Collected Short Stories: March

I wanted to try something different. See, time’s getting shorter and shorter for me, so I thought: What jives with this and still gives me my reading fix? Short stories of course! So I’m deciding to both hone my reviewing skills and my comprehension while still being on the go. Because yes, that makes sense. With places such as Tor, Unsung Stories, and much more offering tantalizing tales, how could I pass up this idea?

Anyway, I gathered some short stories I read for the month of March. Probably do a “one-a-week” policy, (shush, I know it’s not the end of the month; I’m impatient.) along with my regular criteria. But be warned, these critiques will be anything but. Short and sweet as can be. Hopefully.

Ouroboros

Ouroboros by Cassandra Khaw

Tearing, evocative, and cutting look at death and expectations that might confuse you from the start. Hell, I’m probably getting the themes wrong already, but it was a wonderful read. Needed more, quite frankly, with such a confident voice in under a few thousand words.

Favorite quote: Her blood tastes like smoke, cinnamon, and cicada dreams of summer sunlight.

Highly recommended. 7.5/10

Schrodinger's Gun

Schrödinger’s Gun by Ray Wood

Nice little noir short with biting prose, sharper wit, and a look at the aftermath of dwelling too much on what-ifs. Nice ending to boot.

Favorite quote: That’s one thing they don’t tell you about Schrödinger’s cat: you leave the lid on the box too long and the damn thing starves regardless. No quantum possibilities required.

Highly recommended. 7.5/10

The Hell of It

The Hell of It by Peter Orullian

Nice little tale of one man’s story of sacrifice and suffering. Pretty bland plot aside from the card game, and littered with molasses-esque prose, but it tugs at the heart strings even if it doesn’t on the mind.

Favorite quote: See that he grows up right, my love. I want him to be honest and fair. I want him to work hard and follow his heart. I want him to be like his father.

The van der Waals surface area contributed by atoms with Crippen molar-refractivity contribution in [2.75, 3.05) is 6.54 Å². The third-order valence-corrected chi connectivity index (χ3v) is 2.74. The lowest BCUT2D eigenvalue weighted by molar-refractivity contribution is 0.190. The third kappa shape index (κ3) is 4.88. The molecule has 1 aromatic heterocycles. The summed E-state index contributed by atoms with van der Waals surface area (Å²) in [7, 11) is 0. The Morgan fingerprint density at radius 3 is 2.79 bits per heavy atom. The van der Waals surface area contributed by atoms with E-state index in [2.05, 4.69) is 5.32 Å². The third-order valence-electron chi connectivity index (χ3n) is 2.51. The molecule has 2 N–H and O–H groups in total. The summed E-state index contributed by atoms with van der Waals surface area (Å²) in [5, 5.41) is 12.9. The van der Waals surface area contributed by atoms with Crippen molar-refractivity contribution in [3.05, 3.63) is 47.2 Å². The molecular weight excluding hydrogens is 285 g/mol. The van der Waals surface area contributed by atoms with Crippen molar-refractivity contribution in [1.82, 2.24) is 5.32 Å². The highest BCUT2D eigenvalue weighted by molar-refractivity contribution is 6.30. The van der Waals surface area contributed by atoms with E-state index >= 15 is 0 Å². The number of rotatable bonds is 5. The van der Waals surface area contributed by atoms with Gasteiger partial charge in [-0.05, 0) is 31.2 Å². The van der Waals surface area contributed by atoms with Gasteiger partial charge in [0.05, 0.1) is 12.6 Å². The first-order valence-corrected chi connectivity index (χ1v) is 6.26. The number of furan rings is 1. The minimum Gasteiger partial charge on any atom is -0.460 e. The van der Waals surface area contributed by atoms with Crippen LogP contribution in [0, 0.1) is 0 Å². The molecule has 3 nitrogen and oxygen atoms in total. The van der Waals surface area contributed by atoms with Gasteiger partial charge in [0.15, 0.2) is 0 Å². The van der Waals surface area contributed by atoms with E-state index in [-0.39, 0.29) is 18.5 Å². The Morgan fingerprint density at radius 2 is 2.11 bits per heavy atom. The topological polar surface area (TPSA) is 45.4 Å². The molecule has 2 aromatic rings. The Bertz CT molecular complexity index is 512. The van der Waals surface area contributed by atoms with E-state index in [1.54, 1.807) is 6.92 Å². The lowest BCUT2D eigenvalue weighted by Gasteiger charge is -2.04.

Give it a try, least the first few paragraphs. 6/10

The Language of Knives

The Language of Knives by Haralambi Markov

Interesting play with narration; not everybody can pull off second-person in such an alien world where the dead are cut up and baked into cakes. Harrowing and dark tale that cuts deep surprisingly and is ultimately satisfying by the end.

Favorite quote: Your daughter excels in this preparatory work—her blade is swift, precise, and gentle.

How can she not? After all, she is a gift from the gods. A gift given to two lovers who thought they could never have a child on their own. A miracle. The completion you sought after in your youth; a honey-tinged bliss that filled you with warmth. But as with all good things, your bliss waxed and waned as you realized: all children have favorites.

You learned how miracles can hurt.

Recommended not for the squeamish. 7/10

The Human Engineer

The Human Engineer by Jessica Brody

Little disjointed and rambly; quite a contrast to the short sentences, but could be much worse. In a world where babies are created per se, not born anymore, I guess the premise can be forgiven. Besides, bio-medical engineering just screams for a sequel. Definitely not enough pay off, but it works. Like the doctor leading this creation.

Favorite quote: They moved ominously toward him, like darkness creeping into his vision, constantly approaching but never getting any closer. It was an optical illusion that even his engineer brain couldn’t comprehend.

Recommended if yearning for a Sci-Fi fix. 6.5/10

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